Growing agricultural production, particularly from developing countries, and higher prices are all in the global economic landscape for New Zealand’s meat industry for the coming decade, according to a new report from OECD and the UN’s Food & Agriculture Organisation (FAO).
Global agricultural production is expected to grow 1.5 percent a year on average over the coming decade, compared with annual growth of 2.1 percent between 2003 and 2012.
Limited expansion of agricultural land, rising production costs, growing resource constraints and increasing environmental pressures are the main factors behind the trend. But, the report argues that farm commodity supply should keep pace with demand.
The OECD-FAO Agricultural Outlook 2013-2022 expects prices to remain above historical averages over the medium-term for both crop and livestock products due to a combination of slower production growth and strong demand, including for biofuels.
The Outlook says agriculture has been turned into an increasingly market-driven sector, as opposed to policy-driven as it was in the past, this offering developing countries important investment opportunities and economic benefits, given their growing food demand, potential for production expansion and comparative advantages in many global markets.
However, production shortfalls, price volatility and trade disruption remain a threat to global food security. The OECD/FAO Outlook warns” “As long as food stocks in major producing and consuming countries remain low, the risk of price volatility is amplified. A widespread drought, such as the one experienced in 2012, on top of low food stocks, could raise world prices by 15-40 percent.”
The report predicts that China, with one-fifth of the world’s population will have a major influence on world markets and is a special focus of the report. China is projected to remain self-sufficient in the main food crops, although output is anticipated to slow in the next decade due to land, water and rural labour constraints.
Presenting the joint report in Beijing, OECD secretary-general Angel Gurria said: “The outlook for global agriculture is relatively bright with strong demand, expanding trade and high prices. But this pictures assumes continuing economic recovery. If we fail to turn the global economy around, investment and growth in agriculture will suffer and food security may be compromised.
“Governments need to create the right enabling environment for growth and trade,” he added. “Agricultural reforms have played a key role in China’s remarkable progress in expanding production and improving domestic food security.”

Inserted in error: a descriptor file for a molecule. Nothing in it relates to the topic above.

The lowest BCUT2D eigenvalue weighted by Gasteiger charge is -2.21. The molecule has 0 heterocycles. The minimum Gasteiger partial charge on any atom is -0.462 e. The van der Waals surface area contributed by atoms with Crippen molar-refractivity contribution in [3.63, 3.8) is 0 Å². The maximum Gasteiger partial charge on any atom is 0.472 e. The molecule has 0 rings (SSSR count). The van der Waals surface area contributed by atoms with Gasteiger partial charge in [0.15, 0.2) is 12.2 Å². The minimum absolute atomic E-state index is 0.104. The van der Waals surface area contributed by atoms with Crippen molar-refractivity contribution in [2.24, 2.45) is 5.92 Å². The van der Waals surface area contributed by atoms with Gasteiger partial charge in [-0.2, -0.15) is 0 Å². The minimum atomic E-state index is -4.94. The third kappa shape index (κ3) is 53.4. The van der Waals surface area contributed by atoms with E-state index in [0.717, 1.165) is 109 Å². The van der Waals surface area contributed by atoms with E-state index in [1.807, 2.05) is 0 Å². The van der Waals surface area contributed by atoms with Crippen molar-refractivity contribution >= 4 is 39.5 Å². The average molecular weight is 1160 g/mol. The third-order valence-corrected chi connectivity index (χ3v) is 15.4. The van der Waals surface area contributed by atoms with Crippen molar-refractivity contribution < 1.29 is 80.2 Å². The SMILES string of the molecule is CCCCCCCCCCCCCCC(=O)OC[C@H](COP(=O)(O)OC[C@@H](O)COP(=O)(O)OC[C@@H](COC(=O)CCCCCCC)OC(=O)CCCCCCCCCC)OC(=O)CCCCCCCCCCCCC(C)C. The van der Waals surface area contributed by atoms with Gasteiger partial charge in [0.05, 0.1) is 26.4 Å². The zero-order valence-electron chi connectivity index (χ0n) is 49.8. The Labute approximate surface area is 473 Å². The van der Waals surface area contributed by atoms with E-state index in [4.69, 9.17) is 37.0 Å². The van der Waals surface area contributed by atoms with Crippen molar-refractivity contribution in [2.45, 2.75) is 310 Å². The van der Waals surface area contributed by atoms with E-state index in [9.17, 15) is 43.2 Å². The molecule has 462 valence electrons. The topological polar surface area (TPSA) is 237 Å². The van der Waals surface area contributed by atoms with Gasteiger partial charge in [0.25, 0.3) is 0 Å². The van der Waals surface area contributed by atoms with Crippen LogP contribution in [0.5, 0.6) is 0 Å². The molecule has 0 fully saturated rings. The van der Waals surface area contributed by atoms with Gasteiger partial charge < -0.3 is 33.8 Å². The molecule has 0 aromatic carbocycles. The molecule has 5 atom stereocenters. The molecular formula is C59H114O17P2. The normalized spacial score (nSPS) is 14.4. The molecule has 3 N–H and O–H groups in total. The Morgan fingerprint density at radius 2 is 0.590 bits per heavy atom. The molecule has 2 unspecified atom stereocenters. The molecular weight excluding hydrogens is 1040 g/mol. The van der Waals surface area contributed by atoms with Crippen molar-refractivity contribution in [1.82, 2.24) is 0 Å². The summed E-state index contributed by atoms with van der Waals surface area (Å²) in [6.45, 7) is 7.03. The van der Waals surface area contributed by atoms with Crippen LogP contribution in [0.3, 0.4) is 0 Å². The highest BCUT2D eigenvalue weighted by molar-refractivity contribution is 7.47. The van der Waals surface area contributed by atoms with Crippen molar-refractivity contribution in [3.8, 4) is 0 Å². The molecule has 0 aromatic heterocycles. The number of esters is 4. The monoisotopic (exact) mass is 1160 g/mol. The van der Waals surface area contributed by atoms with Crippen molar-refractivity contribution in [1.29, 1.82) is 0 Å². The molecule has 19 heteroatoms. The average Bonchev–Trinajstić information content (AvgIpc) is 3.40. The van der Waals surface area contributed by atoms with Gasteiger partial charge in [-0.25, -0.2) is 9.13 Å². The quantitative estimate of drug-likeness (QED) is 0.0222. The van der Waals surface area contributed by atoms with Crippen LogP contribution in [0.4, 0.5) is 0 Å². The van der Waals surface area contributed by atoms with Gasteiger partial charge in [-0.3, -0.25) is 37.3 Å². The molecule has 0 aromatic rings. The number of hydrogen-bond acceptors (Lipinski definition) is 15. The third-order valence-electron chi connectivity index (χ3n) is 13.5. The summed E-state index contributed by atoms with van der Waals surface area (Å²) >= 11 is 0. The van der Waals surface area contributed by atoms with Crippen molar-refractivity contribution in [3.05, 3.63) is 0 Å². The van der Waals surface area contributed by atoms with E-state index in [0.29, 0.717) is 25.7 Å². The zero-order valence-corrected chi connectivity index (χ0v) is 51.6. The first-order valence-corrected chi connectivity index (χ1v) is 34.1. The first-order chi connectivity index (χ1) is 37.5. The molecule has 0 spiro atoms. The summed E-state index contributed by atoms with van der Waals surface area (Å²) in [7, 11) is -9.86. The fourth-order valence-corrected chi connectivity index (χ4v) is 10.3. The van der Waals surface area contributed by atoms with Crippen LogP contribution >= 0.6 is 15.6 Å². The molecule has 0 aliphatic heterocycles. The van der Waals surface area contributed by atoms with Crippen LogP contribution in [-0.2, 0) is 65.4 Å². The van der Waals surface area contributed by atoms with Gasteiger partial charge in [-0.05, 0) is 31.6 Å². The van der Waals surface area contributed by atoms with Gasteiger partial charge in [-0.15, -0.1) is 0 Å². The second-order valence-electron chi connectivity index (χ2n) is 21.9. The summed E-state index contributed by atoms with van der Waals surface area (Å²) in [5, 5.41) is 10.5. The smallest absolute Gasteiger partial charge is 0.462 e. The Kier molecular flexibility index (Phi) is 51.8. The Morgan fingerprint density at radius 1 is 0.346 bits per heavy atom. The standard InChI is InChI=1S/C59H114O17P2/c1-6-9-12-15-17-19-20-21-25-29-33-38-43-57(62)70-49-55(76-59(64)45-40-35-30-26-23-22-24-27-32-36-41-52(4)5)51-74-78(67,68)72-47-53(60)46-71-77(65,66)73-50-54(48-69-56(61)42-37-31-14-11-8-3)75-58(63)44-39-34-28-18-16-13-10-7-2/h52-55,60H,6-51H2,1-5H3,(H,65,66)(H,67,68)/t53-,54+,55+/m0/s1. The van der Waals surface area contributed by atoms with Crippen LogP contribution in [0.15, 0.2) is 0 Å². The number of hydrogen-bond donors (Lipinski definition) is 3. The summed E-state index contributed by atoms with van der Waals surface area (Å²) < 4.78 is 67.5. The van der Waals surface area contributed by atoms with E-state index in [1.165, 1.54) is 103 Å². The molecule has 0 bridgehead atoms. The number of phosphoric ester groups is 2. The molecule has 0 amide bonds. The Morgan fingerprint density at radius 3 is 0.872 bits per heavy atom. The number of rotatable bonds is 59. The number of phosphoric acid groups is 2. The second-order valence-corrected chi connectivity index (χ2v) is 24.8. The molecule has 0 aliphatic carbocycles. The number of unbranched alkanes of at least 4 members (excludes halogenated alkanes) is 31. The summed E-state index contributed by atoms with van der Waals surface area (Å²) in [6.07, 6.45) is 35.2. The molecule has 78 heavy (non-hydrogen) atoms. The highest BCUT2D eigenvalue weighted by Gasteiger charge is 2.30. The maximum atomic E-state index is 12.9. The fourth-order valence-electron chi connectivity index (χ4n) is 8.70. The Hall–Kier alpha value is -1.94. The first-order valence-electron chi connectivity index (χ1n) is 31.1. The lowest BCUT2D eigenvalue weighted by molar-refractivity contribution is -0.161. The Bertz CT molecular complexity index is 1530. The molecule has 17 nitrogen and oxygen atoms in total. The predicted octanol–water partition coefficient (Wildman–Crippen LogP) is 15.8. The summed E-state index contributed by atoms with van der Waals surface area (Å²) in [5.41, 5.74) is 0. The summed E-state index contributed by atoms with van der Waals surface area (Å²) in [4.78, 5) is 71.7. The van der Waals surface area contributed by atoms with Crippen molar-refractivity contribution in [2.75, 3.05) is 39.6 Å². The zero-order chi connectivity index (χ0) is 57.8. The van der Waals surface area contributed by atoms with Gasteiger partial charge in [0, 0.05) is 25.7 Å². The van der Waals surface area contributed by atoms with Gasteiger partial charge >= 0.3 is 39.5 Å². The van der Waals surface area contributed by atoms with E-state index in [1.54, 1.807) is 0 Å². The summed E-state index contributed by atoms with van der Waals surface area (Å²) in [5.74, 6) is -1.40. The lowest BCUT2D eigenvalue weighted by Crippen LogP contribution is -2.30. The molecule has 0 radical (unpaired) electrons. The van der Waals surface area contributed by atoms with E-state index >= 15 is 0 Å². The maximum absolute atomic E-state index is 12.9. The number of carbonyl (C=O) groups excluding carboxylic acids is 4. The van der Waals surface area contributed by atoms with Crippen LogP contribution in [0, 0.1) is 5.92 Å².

FAO director-general Jose Graziano da Silva said: “High food prices are an incentive to increase production and we need to do our best to ensure poor farmers benefit from them. Let us not forget that 70 percent of the wold’s food insecure population lives in rural areas of developing countries and that many of them are small-scale and subsistence farmers themselves.”
Developing countries to gain
Driven by growing populations, higher incomes, urbanisation and changing diets, consumption of the main agricultural commodities will increase most rapidly in Eastern Europe and Central Asia, followed by Latin American and other Asian economies, the report says.
It predicts that the share of global production from developing countries will continue to increase as investment n their agricultural sectors narrows the productivity gap with advanced economies. Developing countries, for example, are expected to account for 80 percent of the growth in global meat production and capture much of the trade growth over the next 10 years. They will account for the majority of world exports of coarse grains, rice, oilseeds, vegetable oil, sugar, beef, poultry and fish by 2022.
To capture a share of these economic benefits, OECD/FAO stresses that governments will need to invest in their agricultural sectors to encourage innovation, increase productivity and improve integration in global value chains.
Agricultural policies need to address the inherent volatility of commodity markets with improved tools for risk management while ensuring the sustainable use of land and water resources and reducing food loss and waste.
Outlook for China
China’s consumption growth is expected to outpace its production growth by some 0.3 percent a year, signalling a further but modest opening of China’s agricultural sector, the report says.
Both the meat and dairy sectors will continue to expand, which will result in higher imports of feed grains. China is expected to become the world’s leading consumer of pigmeat on a per capita basis, surpassing the European Union by 2022. It should also maintain its leading role in global aquaculture at 63 percent of global production and remain the largest fish exporter.
Output growth is anticipated to slow in the next decade. Key uncertainties around the agricultural outlook for China should be closely monitored and addressed, the report said. These include the sustainability of high levels of economic growth, increasing resource constraints on production, land degradation and water depletion and greater production variability due to climate change.